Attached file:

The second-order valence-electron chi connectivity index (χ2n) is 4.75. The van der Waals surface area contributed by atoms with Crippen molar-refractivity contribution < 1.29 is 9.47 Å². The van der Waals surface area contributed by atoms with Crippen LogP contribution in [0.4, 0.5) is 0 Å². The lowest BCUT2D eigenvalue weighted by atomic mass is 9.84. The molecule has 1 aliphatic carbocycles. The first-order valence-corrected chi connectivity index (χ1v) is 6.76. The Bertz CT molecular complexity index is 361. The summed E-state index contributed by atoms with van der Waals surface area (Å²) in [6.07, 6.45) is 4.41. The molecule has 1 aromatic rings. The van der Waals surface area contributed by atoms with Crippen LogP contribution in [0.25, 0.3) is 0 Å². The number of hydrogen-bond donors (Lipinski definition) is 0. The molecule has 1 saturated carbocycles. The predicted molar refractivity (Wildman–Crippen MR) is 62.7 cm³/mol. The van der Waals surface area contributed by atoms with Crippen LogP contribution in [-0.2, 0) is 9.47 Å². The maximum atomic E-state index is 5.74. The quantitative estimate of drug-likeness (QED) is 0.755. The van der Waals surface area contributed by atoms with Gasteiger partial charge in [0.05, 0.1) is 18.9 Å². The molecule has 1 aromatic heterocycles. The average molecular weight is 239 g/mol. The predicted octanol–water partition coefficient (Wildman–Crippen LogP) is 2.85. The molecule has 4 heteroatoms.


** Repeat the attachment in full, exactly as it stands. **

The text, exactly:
The second-order valence-electron chi connectivity index (χ2n) is 4.75. The van der Waals surface area contributed by atoms with Crippen molar-refractivity contribution < 1.29 is 9.47 Å². The van der Waals surface area contributed by atoms with Crippen LogP contribution in [0.4, 0.5) is 0 Å². The lowest BCUT2D eigenvalue weighted by atomic mass is 9.84. The molecule has 1 aliphatic carbocycles. The first-order valence-corrected chi connectivity index (χ1v) is 6.76. The Bertz CT molecular complexity index is 361. The summed E-state index contributed by atoms with van der Waals surface area (Å²) in [6.07, 6.45) is 4.41. The molecule has 1 aromatic rings. The van der Waals surface area contributed by atoms with Crippen LogP contribution in [0.25, 0.3) is 0 Å². The number of hydrogen-bond donors (Lipinski definition) is 0. The molecule has 1 saturated carbocycles. The predicted molar refractivity (Wildman–Crippen MR) is 62.7 cm³/mol. The van der Waals surface area contributed by atoms with Crippen LogP contribution in [-0.2, 0) is 9.47 Å². The maximum atomic E-state index is 5.74. The quantitative estimate of drug-likeness (QED) is 0.755. The van der Waals surface area contributed by atoms with Gasteiger partial charge in [0.05, 0.1) is 18.9 Å². The molecule has 1 aromatic heterocycles. The average molecular weight is 239 g/mol. The predicted octanol–water partition coefficient (Wildman–Crippen LogP) is 2.85. The molecule has 4 heteroatoms.